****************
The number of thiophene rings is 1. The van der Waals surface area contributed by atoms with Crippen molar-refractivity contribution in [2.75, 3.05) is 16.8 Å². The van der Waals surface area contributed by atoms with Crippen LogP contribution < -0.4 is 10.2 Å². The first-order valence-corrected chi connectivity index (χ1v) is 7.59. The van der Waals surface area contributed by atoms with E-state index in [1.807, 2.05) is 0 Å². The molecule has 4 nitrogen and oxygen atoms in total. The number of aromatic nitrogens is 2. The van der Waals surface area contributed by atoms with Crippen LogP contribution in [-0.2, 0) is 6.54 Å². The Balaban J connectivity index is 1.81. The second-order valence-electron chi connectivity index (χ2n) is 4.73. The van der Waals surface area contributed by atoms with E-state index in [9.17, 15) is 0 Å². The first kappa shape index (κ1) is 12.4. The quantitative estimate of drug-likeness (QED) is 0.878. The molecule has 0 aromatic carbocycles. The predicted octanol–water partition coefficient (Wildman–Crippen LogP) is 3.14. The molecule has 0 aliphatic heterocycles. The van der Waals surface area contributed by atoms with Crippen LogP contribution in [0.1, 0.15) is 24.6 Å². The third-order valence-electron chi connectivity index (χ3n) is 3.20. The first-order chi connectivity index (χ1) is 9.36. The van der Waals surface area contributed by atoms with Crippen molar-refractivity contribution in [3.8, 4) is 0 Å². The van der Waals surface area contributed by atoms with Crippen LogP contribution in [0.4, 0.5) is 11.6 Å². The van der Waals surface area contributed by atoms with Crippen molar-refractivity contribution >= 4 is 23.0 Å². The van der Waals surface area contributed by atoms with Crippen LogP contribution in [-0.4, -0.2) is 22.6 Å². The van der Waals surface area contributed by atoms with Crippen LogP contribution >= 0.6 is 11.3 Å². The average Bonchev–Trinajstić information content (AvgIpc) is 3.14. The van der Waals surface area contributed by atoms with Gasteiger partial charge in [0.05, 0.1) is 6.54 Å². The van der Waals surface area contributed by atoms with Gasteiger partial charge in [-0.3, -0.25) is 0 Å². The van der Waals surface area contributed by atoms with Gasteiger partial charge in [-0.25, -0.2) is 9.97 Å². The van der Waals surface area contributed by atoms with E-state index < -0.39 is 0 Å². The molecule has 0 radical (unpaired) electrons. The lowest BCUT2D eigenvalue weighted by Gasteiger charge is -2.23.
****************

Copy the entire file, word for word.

The number of thiophene rings is 1. The van der Waals surface area contributed by atoms with Crippen molar-refractivity contribution in [2.75, 3.05) is 16.8 Å². The van der Waals surface area contributed by atoms with Crippen LogP contribution < -0.4 is 10.2 Å². The first-order valence-corrected chi connectivity index (χ1v) is 7.59. The van der Waals surface area contributed by atoms with E-state index in [1.807, 2.05) is 0 Å². The molecule has 4 nitrogen and oxygen atoms in total. The number of aromatic nitrogens is 2. The van der Waals surface area contributed by atoms with Crippen LogP contribution in [-0.2, 0) is 6.54 Å². The Balaban J connectivity index is 1.81. The second-order valence-electron chi connectivity index (χ2n) is 4.73. The van der Waals surface area contributed by atoms with E-state index in [9.17, 15) is 0 Å². The first kappa shape index (κ1) is 12.4. The quantitative estimate of drug-likeness (QED) is 0.878. The molecule has 0 aromatic carbocycles. The predicted octanol–water partition coefficient (Wildman–Crippen LogP) is 3.14. The molecule has 0 aliphatic heterocycles. The van der Waals surface area contributed by atoms with Crippen LogP contribution in [0.1, 0.15) is 24.6 Å². The third-order valence-electron chi connectivity index (χ3n) is 3.20. The first-order chi connectivity index (χ1) is 9.36. The van der Waals surface area contributed by atoms with Crippen molar-refractivity contribution in [3.8, 4) is 0 Å². The van der Waals surface area contributed by atoms with Crippen LogP contribution in [0.4, 0.5) is 11.6 Å². The van der Waals surface area contributed by atoms with Crippen molar-refractivity contribution >= 4 is 23.0 Å². The van der Waals surface area contributed by atoms with Crippen LogP contribution in [-0.4, -0.2) is 22.6 Å². The van der Waals surface area contributed by atoms with Crippen LogP contribution >= 0.6 is 11.3 Å². The average Bonchev–Trinajstić information content (AvgIpc) is 3.14. The van der Waals surface area contributed by atoms with Gasteiger partial charge in [0.05, 0.1) is 6.54 Å². The van der Waals surface area contributed by atoms with Gasteiger partial charge in [-0.3, -0.25) is 0 Å². The van der Waals surface area contributed by atoms with Gasteiger partial charge in [-0.25, -0.2) is 9.97 Å². The van der Waals surface area contributed by atoms with E-state index < -0.39 is 0 Å². The molecule has 0 radical (unpaired) electrons. The lowest BCUT2D eigenvalue weighted by Gasteiger charge is -2.23.